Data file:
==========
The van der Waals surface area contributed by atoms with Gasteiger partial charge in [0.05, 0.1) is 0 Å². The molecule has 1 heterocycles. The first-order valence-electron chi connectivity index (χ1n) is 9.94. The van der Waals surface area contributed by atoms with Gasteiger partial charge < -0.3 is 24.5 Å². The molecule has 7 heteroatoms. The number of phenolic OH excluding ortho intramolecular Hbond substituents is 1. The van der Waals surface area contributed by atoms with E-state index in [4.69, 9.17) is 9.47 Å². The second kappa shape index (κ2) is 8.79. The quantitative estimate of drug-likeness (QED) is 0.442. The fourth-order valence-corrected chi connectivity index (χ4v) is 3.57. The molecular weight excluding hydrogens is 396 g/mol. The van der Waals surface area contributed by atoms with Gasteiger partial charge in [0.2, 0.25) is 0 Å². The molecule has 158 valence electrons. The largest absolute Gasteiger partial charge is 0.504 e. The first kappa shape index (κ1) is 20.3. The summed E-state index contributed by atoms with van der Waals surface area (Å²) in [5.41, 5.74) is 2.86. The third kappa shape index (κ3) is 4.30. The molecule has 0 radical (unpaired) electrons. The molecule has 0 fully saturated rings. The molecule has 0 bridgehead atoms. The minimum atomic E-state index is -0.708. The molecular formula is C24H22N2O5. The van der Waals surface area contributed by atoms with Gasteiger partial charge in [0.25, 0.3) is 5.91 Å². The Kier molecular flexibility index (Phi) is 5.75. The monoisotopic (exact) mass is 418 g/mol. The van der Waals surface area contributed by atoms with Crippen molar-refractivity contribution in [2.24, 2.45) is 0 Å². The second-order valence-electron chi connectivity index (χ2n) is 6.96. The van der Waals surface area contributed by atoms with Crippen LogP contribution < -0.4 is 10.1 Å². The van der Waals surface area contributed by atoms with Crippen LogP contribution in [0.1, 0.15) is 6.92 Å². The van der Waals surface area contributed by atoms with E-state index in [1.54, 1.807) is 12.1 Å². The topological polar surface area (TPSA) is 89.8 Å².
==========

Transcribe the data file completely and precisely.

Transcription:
The van der Waals surface area contributed by atoms with Gasteiger partial charge in [0.05, 0.1) is 0 Å². The molecule has 1 heterocycles. The first-order valence-electron chi connectivity index (χ1n) is 9.94. The van der Waals surface area contributed by atoms with Gasteiger partial charge < -0.3 is 24.5 Å². The molecule has 7 heteroatoms. The number of phenolic OH excluding ortho intramolecular Hbond substituents is 1. The van der Waals surface area contributed by atoms with E-state index in [4.69, 9.17) is 9.47 Å². The second kappa shape index (κ2) is 8.79. The quantitative estimate of drug-likeness (QED) is 0.442. The fourth-order valence-corrected chi connectivity index (χ4v) is 3.57. The molecular weight excluding hydrogens is 396 g/mol. The van der Waals surface area contributed by atoms with Gasteiger partial charge in [0.2, 0.25) is 0 Å². The molecule has 158 valence electrons. The largest absolute Gasteiger partial charge is 0.504 e. The first kappa shape index (κ1) is 20.3. The summed E-state index contributed by atoms with van der Waals surface area (Å²) in [5.41, 5.74) is 2.86. The third kappa shape index (κ3) is 4.30. The molecule has 0 radical (unpaired) electrons. The molecule has 0 fully saturated rings. The molecule has 0 bridgehead atoms. The minimum atomic E-state index is -0.708. The molecular formula is C24H22N2O5. The van der Waals surface area contributed by atoms with Gasteiger partial charge in [0.25, 0.3) is 5.91 Å². The Kier molecular flexibility index (Phi) is 5.75. The monoisotopic (exact) mass is 418 g/mol. The van der Waals surface area contributed by atoms with Crippen molar-refractivity contribution in [2.24, 2.45) is 0 Å². The second-order valence-electron chi connectivity index (χ2n) is 6.96. The van der Waals surface area contributed by atoms with Crippen LogP contribution < -0.4 is 10.1 Å². The van der Waals surface area contributed by atoms with Crippen LogP contribution in [0.1, 0.15) is 6.92 Å². The van der Waals surface area contributed by atoms with E-state index in [1.54, 1.807) is 12.1 Å². The topological polar surface area (TPSA) is 89.8 Å².